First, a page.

“They could no longer keep me,” Lima continued. “They had to pay a mortgage, so they had to bring in another person who could pay them more in rent so they could keep moving forward,” she said in an understanding tone.
Lima began renting a vacant room at a friend’s household, but according to the 67-year-old caretaker, that lasted 4 months.
“Anytime [my friend] would get home from work she would tell me that the manager didn’t want me living there and that their rent was going to be raised,” Lima said; something that became overwhelming for her. According to the 67-year-old caretaker, after a disagreement, she was told to leave. Lima received support from friends and her church community and connected with Lopez, who has been organizing some of the aid for Lima through Housing LB. Case management assistance is being provided by Housing LB staff, according to Belous.
“The immediate need was to find temporary housing for Rosa due to her being a female immigrant elder and more susceptible to harm and COVID,” Belous said. “That was accomplished the same day we connected with her. The second step was to create a plan to get her re-housed in a safe space where she can thrive plus help her be set for 2-3 months so that she can have a chance at recreating her life/home at the age of 67.”
Belous continued, “We are blessed to have dynamic community members that have provided everything [Lima] needs while in this temporary housing, alleviating some worries for [Lima].”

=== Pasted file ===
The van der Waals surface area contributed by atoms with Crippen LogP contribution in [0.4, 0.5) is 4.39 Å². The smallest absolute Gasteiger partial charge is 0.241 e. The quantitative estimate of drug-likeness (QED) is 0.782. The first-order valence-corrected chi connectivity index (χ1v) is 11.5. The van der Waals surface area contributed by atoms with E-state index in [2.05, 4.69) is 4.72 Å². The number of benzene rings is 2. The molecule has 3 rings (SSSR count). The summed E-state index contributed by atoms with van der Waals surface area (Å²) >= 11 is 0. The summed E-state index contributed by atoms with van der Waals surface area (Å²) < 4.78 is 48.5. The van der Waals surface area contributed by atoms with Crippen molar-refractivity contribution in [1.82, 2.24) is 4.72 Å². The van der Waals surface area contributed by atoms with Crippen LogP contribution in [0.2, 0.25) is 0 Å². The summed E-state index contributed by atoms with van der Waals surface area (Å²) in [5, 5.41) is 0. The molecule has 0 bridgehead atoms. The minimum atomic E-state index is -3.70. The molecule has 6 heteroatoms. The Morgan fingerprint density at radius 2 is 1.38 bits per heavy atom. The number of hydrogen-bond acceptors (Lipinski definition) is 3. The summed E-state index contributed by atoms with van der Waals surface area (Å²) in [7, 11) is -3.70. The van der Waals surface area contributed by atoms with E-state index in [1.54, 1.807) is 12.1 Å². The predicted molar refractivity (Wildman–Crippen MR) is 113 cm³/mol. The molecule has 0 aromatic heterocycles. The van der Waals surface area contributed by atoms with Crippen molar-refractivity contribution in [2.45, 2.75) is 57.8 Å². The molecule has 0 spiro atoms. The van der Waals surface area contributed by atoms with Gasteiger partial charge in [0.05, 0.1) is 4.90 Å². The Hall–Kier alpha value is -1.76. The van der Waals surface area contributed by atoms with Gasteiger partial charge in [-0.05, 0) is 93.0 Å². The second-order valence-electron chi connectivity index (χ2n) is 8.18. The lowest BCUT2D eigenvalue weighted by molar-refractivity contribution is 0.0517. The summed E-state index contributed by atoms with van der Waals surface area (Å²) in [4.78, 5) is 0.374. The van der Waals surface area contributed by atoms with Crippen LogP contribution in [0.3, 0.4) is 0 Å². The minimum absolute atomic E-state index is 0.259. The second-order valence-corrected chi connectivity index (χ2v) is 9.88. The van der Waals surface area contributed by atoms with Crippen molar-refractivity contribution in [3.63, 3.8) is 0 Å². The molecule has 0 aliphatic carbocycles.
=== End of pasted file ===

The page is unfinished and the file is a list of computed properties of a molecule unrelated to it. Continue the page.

Aside from a son in law and a grandson who recently came from Guatemala, Lima doesn’t have any other family in California.
Lima’s story was shared by the Long Beach Tenants Union, who according to Belous, is helping organize “around the betterment of the tenant,” through an Instagram post on July 14, where they also shared the BIPOC Housing Rescue Fund link to not only help Lima but use the fund as a “broader community support fund.”
View this post on Instagram
✨La Señora Rosa🌹 A joyful and hardworking elder. From Guatemala/ Monolingual Spanish speaker Has lived in Long Beach for 20+ years. She has predominantly worked as a caregiver and community child care provider. … .. She was working as an in home nanny when COVID 19 struck and her employer could no longer keep her. Yet her employer was also her landlord and since they weren’t going to be getting the rent from her to pay their mortgage, they decided it be easier to push her out. … … At 67 pushed out onto the streets. We can’t continue to let this happen. We won’t continue to let this happen. Please share the Gofundme in the bio & lets get Rosa housed!!! ✊🏽 #rentersrising #LbRenterPower
As of publishing time, The BIPOC Housing Rescue Fund has raised about $3,360 that will go directly to Lima (minus the GoFundMe fees), according to Belous.
“That really only helps us get her a room plus put down the deposit. We hope to raise approximately $7,000 more to make sure we can accomplish the plan,” Belous said.
Belous said in a statement to the Signal Tribune, that the number of residents getting in touch with Housing LB has skyrocketed in recent times.
“In efforts to be able to handle the impact, the Long Beach Tenants Union has begun connecting leaders to do organizing,” Belous said.
For the time being, both organization’s continued assistance to Lima has helped bring some relief to the 67-year-old community care-giver.
“Everything is good,” Lima said of the temporary housing she’s currently living in, “Everything is peaceful[…].”